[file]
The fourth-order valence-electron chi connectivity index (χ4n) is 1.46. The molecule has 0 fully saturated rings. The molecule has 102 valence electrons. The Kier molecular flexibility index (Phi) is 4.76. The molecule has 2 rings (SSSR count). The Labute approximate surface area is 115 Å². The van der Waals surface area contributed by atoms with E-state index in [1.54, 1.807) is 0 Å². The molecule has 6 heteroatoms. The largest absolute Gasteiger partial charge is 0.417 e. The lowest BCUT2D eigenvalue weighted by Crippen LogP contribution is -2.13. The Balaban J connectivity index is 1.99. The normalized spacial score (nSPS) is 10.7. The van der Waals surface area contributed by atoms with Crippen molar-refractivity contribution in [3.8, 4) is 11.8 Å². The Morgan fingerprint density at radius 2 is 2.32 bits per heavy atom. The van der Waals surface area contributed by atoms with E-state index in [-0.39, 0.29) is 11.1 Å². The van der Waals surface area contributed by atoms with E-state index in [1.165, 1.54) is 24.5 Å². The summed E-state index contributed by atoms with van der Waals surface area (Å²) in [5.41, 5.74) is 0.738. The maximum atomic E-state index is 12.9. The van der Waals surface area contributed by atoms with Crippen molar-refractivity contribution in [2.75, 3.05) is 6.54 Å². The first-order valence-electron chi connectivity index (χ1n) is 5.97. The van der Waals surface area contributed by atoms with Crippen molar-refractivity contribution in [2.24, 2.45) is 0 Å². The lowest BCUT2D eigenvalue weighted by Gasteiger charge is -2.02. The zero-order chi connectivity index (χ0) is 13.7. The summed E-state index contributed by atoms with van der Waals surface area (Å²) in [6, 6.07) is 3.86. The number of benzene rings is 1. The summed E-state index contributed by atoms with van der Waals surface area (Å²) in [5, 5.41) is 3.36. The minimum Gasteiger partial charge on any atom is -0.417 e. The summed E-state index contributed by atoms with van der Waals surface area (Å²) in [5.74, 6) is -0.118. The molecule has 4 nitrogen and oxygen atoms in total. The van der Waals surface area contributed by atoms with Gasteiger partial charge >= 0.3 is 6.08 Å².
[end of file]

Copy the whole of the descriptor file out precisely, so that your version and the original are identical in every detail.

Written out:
The fourth-order valence-electron chi connectivity index (χ4n) is 1.46. The molecule has 0 fully saturated rings. The molecule has 102 valence electrons. The Kier molecular flexibility index (Phi) is 4.76. The molecule has 2 rings (SSSR count). The Labute approximate surface area is 115 Å². The van der Waals surface area contributed by atoms with E-state index in [1.54, 1.807) is 0 Å². The molecule has 6 heteroatoms. The largest absolute Gasteiger partial charge is 0.417 e. The lowest BCUT2D eigenvalue weighted by Crippen LogP contribution is -2.13. The Balaban J connectivity index is 1.99. The normalized spacial score (nSPS) is 10.7. The van der Waals surface area contributed by atoms with Crippen molar-refractivity contribution in [3.8, 4) is 11.8 Å². The Morgan fingerprint density at radius 2 is 2.32 bits per heavy atom. The van der Waals surface area contributed by atoms with E-state index in [-0.39, 0.29) is 11.1 Å². The van der Waals surface area contributed by atoms with E-state index in [1.165, 1.54) is 24.5 Å². The summed E-state index contributed by atoms with van der Waals surface area (Å²) in [5.41, 5.74) is 0.738. The maximum atomic E-state index is 12.9. The van der Waals surface area contributed by atoms with Crippen molar-refractivity contribution in [2.75, 3.05) is 6.54 Å². The first-order valence-electron chi connectivity index (χ1n) is 5.97. The van der Waals surface area contributed by atoms with Crippen molar-refractivity contribution in [2.24, 2.45) is 0 Å². The lowest BCUT2D eigenvalue weighted by Gasteiger charge is -2.02. The zero-order chi connectivity index (χ0) is 13.7. The summed E-state index contributed by atoms with van der Waals surface area (Å²) in [6, 6.07) is 3.86. The number of benzene rings is 1. The summed E-state index contributed by atoms with van der Waals surface area (Å²) in [5, 5.41) is 3.36. The minimum Gasteiger partial charge on any atom is -0.417 e. The summed E-state index contributed by atoms with van der Waals surface area (Å²) in [5.74, 6) is -0.118. The molecule has 4 nitrogen and oxygen atoms in total. The van der Waals surface area contributed by atoms with Gasteiger partial charge >= 0.3 is 6.08 Å².